Hotels and resorts from coast to coast are coming up short-staffed as the federal government seeks to reduce the number of foreign-born workers who typically fill housekeeping, kitchen, front desk and banquet positions.
The U.S. Immigration and Customs Enforcement agency has stepped up its persecution of employers working with illegal aliens, recently raiding the luxurious Lansdowne Resort in Loudon County, Va., rounding up 59 undocumented workers from El Salvador, Guatemala, Mexico, Honduras, Bolivia, Peru and Argentina. Last month, the agency arrested 900 illegal aliens living and working in California, including 63 working at a restaurant chain; 84 in Austin, San Antonio and the Rio Grande Valley; and several more working in hotels and restaurants in Iowa, New York, Wisconsin and Florida.
It’s not just illegal aliens who are getting squeezed out of the hospitality industry. Many seasonal foreign workers who staff resorts every summer will be denied entry to the United States this year. Annually, the U.S. government caps the number of H-2B visas for temporary, non-agricultural jobs at 66,000. Prior to fall 2007, workers who had received a H-2B visa within the past three years were not counted against the cap. Last year, 130,000 visas were issued. When Congress failed to renew the returning worker exemption clause by Sept. 30, 2007, ski resorts were left short-staffed for the high season; beach resorts are now trying to figure out how to create a quality experience with reduced staff during their high season.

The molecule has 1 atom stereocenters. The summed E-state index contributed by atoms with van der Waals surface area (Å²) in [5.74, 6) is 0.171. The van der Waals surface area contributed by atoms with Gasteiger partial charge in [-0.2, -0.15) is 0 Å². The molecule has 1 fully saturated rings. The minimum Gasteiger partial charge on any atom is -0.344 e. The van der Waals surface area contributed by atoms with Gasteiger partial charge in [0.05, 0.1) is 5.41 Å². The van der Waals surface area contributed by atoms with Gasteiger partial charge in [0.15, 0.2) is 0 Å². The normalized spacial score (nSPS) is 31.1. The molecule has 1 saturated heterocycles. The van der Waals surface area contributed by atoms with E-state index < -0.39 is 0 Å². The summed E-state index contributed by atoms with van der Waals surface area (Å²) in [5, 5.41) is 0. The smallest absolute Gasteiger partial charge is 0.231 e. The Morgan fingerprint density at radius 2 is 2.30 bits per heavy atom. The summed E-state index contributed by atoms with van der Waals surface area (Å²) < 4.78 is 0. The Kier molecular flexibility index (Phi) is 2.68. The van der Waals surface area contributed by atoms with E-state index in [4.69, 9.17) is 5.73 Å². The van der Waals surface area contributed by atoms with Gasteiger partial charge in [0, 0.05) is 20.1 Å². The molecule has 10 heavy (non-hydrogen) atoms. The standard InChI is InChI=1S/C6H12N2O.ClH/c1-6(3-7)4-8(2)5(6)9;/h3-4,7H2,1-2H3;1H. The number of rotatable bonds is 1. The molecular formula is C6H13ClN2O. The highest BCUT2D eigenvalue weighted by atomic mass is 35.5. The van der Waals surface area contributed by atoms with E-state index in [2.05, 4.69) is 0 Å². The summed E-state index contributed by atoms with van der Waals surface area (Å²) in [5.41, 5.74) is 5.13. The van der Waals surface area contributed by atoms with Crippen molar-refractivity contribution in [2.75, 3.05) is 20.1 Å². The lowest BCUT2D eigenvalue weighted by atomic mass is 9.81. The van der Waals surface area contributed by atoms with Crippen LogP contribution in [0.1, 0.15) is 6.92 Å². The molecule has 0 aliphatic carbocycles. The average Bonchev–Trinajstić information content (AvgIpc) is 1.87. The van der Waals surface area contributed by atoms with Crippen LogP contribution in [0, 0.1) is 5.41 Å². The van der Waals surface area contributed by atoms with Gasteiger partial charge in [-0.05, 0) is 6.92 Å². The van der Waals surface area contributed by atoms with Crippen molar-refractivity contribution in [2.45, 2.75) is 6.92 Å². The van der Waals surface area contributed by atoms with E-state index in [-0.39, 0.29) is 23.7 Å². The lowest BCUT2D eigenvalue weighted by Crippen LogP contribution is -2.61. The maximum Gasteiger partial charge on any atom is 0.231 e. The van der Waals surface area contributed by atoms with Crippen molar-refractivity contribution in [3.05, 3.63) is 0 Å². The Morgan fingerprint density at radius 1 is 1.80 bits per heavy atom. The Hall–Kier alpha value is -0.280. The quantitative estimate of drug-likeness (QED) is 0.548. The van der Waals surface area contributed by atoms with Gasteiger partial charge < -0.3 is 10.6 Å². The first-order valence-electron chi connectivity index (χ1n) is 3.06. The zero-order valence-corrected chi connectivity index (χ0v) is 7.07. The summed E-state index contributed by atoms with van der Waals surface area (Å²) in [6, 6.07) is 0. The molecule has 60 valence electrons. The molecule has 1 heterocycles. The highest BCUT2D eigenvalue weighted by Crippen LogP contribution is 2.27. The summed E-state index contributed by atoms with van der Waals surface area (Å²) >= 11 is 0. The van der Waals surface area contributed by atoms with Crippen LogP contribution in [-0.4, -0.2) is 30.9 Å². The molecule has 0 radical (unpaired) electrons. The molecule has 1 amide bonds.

Some hoteliers insist that locals are not interested in filling the minimum-wage positions typically held by foreign-born workers. When faced with staffing shortages left by raids or visa restrictions, some hotels are opting to cut or curtail offered services rather than risk giving guests a lower level of service. But some employers have found a solution to the staffing shortage in their own backyards, through programs like Hilton’s Hospitality Institute, which train and pair homeless people with employers willing to give them a second chance.